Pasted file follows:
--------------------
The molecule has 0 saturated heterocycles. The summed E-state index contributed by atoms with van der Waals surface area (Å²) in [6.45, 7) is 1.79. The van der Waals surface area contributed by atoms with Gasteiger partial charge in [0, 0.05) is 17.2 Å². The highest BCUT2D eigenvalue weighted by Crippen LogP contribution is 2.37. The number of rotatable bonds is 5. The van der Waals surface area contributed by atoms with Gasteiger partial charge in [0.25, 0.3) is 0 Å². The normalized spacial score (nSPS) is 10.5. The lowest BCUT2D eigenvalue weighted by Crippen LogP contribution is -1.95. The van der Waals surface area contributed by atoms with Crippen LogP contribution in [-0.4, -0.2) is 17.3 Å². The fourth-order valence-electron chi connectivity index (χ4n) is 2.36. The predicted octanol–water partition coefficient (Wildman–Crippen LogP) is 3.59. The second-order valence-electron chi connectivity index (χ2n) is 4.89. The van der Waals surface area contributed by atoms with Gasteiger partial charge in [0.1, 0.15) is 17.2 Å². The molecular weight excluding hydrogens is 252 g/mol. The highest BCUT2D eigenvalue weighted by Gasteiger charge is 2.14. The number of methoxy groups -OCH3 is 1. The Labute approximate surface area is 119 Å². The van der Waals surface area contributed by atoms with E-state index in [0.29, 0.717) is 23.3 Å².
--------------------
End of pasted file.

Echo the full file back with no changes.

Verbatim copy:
The molecule has 0 saturated heterocycles. The summed E-state index contributed by atoms with van der Waals surface area (Å²) in [6.45, 7) is 1.79. The van der Waals surface area contributed by atoms with Gasteiger partial charge in [0, 0.05) is 17.2 Å². The highest BCUT2D eigenvalue weighted by Crippen LogP contribution is 2.37. The number of rotatable bonds is 5. The van der Waals surface area contributed by atoms with Gasteiger partial charge in [0.25, 0.3) is 0 Å². The normalized spacial score (nSPS) is 10.5. The lowest BCUT2D eigenvalue weighted by Crippen LogP contribution is -1.95. The van der Waals surface area contributed by atoms with Crippen LogP contribution in [-0.4, -0.2) is 17.3 Å². The fourth-order valence-electron chi connectivity index (χ4n) is 2.36. The predicted octanol–water partition coefficient (Wildman–Crippen LogP) is 3.59. The second-order valence-electron chi connectivity index (χ2n) is 4.89. The van der Waals surface area contributed by atoms with Gasteiger partial charge in [0.1, 0.15) is 17.2 Å². The molecular weight excluding hydrogens is 252 g/mol. The highest BCUT2D eigenvalue weighted by Gasteiger charge is 2.14. The number of methoxy groups -OCH3 is 1. The Labute approximate surface area is 119 Å². The van der Waals surface area contributed by atoms with E-state index in [0.29, 0.717) is 23.3 Å².